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It’s only been a few days since word got out that the telecoms regulator, POTRAZ, had given Telecel, the country’s third-largest mobile operator, 30 days to shut down operations.
It didn’t come as a shock, this move had been exposed by the Minister of ICT a while ago. Another thing that’s not shocking though, is the latest promotion from NetOne, ZImbabwe’s number 2 mobile network operator.
In a print advert flighted in the Sunday Mail, NetOne is running a “Come On Over” promotion, offering new subscribers the chance to retain the last 5 or 6 digits of their number when they sign up for NetOne services. This is a number portability workaround and it’s easy to assume that NetOne just “borrowed” from the Telecel playbook. This offer comes with $1 airtime and nothing more. Incentives aren’t a priority actually.
Sure, it’s typical corporate vulture tactics. Telecel isn’t a carcass yet, in fact, it has a technical chance to appeal the cancellation of its licence. But between the announcement of its closure and the end of the month of May 2015, you can be sure that subscribers will be crossing over to either NetOne or Econet. It just depends on which one of the two offers more appeal really.
At the risk of sounding morbid, (I sympathise with Telecel) this is a smart move that deserves some applause. It looks like corporate shake-ups bring out the best in managers.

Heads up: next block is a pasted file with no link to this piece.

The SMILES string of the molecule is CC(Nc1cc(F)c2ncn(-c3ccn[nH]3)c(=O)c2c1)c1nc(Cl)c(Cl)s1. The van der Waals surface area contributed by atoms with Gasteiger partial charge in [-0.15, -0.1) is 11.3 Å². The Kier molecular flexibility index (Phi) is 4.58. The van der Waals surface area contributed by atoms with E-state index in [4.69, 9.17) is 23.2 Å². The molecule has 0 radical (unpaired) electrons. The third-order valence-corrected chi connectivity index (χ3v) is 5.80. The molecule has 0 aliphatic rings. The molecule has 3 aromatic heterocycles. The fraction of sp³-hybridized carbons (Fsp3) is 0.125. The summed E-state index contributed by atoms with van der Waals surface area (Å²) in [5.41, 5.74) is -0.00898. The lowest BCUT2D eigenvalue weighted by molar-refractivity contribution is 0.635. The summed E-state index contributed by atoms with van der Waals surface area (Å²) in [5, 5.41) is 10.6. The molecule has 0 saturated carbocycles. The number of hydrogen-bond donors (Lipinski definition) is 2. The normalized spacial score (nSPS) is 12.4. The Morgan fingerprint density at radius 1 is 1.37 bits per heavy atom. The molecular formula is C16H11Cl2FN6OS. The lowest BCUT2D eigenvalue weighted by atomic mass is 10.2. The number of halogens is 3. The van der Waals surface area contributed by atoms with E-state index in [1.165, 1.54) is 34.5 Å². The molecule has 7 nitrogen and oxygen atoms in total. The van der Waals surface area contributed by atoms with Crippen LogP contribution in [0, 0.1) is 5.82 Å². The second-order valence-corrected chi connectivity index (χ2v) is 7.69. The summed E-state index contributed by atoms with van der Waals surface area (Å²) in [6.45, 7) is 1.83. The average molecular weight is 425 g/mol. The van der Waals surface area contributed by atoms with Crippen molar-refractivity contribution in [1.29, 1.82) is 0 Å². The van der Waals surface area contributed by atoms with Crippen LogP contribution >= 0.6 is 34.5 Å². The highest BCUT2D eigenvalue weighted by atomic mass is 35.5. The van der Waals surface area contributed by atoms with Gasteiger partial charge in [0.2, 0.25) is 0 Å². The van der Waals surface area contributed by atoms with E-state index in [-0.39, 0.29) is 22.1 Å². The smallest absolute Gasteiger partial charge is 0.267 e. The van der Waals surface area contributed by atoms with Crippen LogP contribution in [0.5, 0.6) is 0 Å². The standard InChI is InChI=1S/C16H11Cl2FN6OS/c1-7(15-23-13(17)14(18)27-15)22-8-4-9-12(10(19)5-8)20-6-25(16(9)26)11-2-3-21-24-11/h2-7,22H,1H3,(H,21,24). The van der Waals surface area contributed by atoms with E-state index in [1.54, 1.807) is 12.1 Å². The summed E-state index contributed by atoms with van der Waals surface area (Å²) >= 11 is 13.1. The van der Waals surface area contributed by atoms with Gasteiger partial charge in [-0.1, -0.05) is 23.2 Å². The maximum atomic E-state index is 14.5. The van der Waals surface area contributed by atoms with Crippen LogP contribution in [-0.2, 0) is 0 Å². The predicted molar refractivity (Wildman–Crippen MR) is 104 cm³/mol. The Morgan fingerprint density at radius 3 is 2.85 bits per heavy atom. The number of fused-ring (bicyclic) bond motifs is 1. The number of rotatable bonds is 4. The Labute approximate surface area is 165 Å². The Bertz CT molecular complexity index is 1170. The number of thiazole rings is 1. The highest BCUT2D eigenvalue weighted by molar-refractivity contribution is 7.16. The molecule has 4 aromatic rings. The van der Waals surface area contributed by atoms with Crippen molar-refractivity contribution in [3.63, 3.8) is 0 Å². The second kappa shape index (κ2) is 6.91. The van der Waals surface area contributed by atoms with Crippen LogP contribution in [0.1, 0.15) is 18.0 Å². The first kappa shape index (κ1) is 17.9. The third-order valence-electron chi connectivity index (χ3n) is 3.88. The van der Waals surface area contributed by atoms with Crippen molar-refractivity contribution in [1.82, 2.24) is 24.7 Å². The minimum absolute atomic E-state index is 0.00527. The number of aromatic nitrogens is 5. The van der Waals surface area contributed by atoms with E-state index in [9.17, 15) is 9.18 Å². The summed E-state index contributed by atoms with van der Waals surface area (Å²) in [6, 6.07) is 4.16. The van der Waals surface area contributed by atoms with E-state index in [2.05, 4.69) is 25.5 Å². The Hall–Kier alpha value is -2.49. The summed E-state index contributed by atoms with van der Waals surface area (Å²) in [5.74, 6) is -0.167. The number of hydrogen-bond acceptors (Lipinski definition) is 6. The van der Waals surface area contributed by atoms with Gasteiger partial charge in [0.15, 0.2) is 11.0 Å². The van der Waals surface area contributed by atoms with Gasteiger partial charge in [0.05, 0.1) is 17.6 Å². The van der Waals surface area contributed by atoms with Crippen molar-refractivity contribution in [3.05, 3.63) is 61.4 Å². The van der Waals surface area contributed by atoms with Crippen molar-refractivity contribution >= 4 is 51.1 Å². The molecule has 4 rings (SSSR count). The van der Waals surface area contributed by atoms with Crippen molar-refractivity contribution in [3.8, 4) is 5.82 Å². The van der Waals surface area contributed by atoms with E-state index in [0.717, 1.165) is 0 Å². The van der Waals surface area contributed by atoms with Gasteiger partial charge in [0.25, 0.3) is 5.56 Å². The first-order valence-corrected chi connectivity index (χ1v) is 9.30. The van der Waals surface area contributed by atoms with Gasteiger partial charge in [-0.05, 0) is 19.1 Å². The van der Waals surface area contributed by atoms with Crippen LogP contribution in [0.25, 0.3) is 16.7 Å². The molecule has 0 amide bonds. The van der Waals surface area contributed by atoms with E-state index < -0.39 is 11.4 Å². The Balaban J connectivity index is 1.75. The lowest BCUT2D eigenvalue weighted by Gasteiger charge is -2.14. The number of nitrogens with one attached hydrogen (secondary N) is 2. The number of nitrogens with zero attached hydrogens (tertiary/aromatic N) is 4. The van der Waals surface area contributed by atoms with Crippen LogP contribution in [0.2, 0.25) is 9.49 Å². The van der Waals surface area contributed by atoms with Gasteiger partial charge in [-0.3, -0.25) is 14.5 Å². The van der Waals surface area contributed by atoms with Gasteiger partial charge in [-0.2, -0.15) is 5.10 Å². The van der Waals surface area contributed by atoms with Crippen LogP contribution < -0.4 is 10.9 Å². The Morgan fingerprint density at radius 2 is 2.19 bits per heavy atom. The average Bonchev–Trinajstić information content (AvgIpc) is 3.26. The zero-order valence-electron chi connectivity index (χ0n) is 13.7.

NetOne has just been the first to show the initiative here it seems. It wants to snap up the 2,1 million subscribers that Telecel has been holding on to and shedding slowly over the past year.
Other than a SIM card for 50 cents offer, (which now seems like more than just a strategy to recover some lost subscribers, Econet is a shark that had smelt blood already) there hasn’t been any deliberate courtship of Telecel subscribers from Econet.
As the only competition left for the market leader, NetOne is probably trying to get ahead of Econet in this scrapyard scurry. After all, Econet has blanketed Zimbabwe with its Eco brand and has a way more diverse product and service lineup.
NetOne on the other hand, has an ambitious $200 million target for 2015 that will be a whole lot easier to meet and exceed with just an extra 1 million customers, especially since its ARPU (average revenue per user) is likely to be strangled by Macroeconomics and limited product offers on its part.
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